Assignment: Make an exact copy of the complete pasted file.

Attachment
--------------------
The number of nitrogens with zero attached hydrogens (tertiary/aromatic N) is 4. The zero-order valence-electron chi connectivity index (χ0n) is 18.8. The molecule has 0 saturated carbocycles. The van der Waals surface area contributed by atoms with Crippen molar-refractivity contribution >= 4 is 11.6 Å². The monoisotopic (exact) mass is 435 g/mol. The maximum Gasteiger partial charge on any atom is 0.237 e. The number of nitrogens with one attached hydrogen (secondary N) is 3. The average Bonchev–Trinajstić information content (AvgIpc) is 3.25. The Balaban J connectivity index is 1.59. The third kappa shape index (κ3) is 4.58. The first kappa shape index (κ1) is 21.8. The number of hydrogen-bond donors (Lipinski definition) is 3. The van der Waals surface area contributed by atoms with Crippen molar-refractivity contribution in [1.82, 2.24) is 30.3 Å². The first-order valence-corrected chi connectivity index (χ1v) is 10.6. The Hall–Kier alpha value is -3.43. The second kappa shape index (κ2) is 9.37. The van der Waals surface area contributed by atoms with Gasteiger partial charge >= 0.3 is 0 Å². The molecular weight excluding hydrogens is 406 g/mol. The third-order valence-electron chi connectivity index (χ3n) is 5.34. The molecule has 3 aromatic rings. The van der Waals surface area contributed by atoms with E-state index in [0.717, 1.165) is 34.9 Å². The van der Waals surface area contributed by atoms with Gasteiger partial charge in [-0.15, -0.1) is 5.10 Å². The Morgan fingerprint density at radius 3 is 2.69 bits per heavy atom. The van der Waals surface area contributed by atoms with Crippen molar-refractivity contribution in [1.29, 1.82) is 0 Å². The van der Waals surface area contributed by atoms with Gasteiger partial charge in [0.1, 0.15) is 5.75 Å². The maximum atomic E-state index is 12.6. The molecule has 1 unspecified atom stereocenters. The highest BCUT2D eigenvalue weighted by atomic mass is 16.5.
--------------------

The number of nitrogens with zero attached hydrogens (tertiary/aromatic N) is 4. The zero-order valence-electron chi connectivity index (χ0n) is 18.8. The molecule has 0 saturated carbocycles. The van der Waals surface area contributed by atoms with Crippen molar-refractivity contribution >= 4 is 11.6 Å². The monoisotopic (exact) mass is 435 g/mol. The maximum Gasteiger partial charge on any atom is 0.237 e. The number of nitrogens with one attached hydrogen (secondary N) is 3. The average Bonchev–Trinajstić information content (AvgIpc) is 3.25. The Balaban J connectivity index is 1.59. The third kappa shape index (κ3) is 4.58. The first kappa shape index (κ1) is 21.8. The number of hydrogen-bond donors (Lipinski definition) is 3. The van der Waals surface area contributed by atoms with Crippen molar-refractivity contribution in [1.82, 2.24) is 30.3 Å². The first-order valence-corrected chi connectivity index (χ1v) is 10.6. The Hall–Kier alpha value is -3.43. The second kappa shape index (κ2) is 9.37. The van der Waals surface area contributed by atoms with Gasteiger partial charge >= 0.3 is 0 Å². The molecular weight excluding hydrogens is 406 g/mol. The third-order valence-electron chi connectivity index (χ3n) is 5.34. The molecule has 3 aromatic rings. The van der Waals surface area contributed by atoms with E-state index in [0.717, 1.165) is 34.9 Å². The van der Waals surface area contributed by atoms with Gasteiger partial charge in [-0.15, -0.1) is 5.10 Å². The Morgan fingerprint density at radius 3 is 2.69 bits per heavy atom. The van der Waals surface area contributed by atoms with Crippen molar-refractivity contribution in [1.29, 1.82) is 0 Å². The van der Waals surface area contributed by atoms with Gasteiger partial charge in [0.1, 0.15) is 5.75 Å². The maximum atomic E-state index is 12.6. The molecule has 1 unspecified atom stereocenters. The highest BCUT2D eigenvalue weighted by atomic mass is 16.5.